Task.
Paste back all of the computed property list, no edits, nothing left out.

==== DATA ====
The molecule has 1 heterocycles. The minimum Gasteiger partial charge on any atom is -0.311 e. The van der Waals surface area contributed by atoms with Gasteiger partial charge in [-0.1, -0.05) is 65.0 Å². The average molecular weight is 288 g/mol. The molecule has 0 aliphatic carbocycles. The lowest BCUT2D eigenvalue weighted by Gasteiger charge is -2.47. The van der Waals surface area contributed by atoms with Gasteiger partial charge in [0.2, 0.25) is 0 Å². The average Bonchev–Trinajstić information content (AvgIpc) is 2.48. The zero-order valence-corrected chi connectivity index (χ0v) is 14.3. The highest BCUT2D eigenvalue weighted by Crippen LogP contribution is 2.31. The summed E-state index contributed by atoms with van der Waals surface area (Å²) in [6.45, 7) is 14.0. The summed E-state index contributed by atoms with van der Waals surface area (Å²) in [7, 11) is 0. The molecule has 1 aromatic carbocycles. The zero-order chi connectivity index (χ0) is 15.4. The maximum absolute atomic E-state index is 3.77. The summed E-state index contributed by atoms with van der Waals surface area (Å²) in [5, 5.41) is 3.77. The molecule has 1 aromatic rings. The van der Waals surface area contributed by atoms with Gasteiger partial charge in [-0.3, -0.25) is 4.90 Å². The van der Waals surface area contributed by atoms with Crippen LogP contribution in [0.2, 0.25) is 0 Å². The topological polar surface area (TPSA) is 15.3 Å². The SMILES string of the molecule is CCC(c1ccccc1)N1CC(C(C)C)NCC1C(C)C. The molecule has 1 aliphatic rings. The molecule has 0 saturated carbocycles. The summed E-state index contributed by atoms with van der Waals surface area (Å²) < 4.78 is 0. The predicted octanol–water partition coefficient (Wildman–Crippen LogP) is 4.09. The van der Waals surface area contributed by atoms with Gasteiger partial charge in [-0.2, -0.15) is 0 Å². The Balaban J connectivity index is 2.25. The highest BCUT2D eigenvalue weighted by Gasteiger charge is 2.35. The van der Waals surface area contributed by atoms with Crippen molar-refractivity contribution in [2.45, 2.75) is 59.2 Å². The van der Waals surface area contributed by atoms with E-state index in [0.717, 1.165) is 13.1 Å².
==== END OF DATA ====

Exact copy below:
The molecule has 1 heterocycles. The minimum Gasteiger partial charge on any atom is -0.311 e. The van der Waals surface area contributed by atoms with Gasteiger partial charge in [-0.1, -0.05) is 65.0 Å². The average molecular weight is 288 g/mol. The molecule has 0 aliphatic carbocycles. The lowest BCUT2D eigenvalue weighted by Gasteiger charge is -2.47. The van der Waals surface area contributed by atoms with Gasteiger partial charge in [0.2, 0.25) is 0 Å². The average Bonchev–Trinajstić information content (AvgIpc) is 2.48. The zero-order valence-corrected chi connectivity index (χ0v) is 14.3. The highest BCUT2D eigenvalue weighted by Crippen LogP contribution is 2.31. The summed E-state index contributed by atoms with van der Waals surface area (Å²) in [6.45, 7) is 14.0. The summed E-state index contributed by atoms with van der Waals surface area (Å²) in [7, 11) is 0. The molecule has 1 aromatic carbocycles. The zero-order chi connectivity index (χ0) is 15.4. The maximum absolute atomic E-state index is 3.77. The summed E-state index contributed by atoms with van der Waals surface area (Å²) in [5, 5.41) is 3.77. The molecule has 1 aromatic rings. The van der Waals surface area contributed by atoms with Gasteiger partial charge in [-0.3, -0.25) is 4.90 Å². The van der Waals surface area contributed by atoms with Crippen LogP contribution in [0.2, 0.25) is 0 Å². The topological polar surface area (TPSA) is 15.3 Å². The SMILES string of the molecule is CCC(c1ccccc1)N1CC(C(C)C)NCC1C(C)C. The molecule has 1 aliphatic rings. The molecule has 0 saturated carbocycles. The summed E-state index contributed by atoms with van der Waals surface area (Å²) < 4.78 is 0. The predicted octanol–water partition coefficient (Wildman–Crippen LogP) is 4.09. The van der Waals surface area contributed by atoms with Gasteiger partial charge in [-0.2, -0.15) is 0 Å². The Balaban J connectivity index is 2.25. The highest BCUT2D eigenvalue weighted by Gasteiger charge is 2.35. The van der Waals surface area contributed by atoms with Crippen molar-refractivity contribution in [2.45, 2.75) is 59.2 Å². The van der Waals surface area contributed by atoms with E-state index in [0.717, 1.165) is 13.1 Å².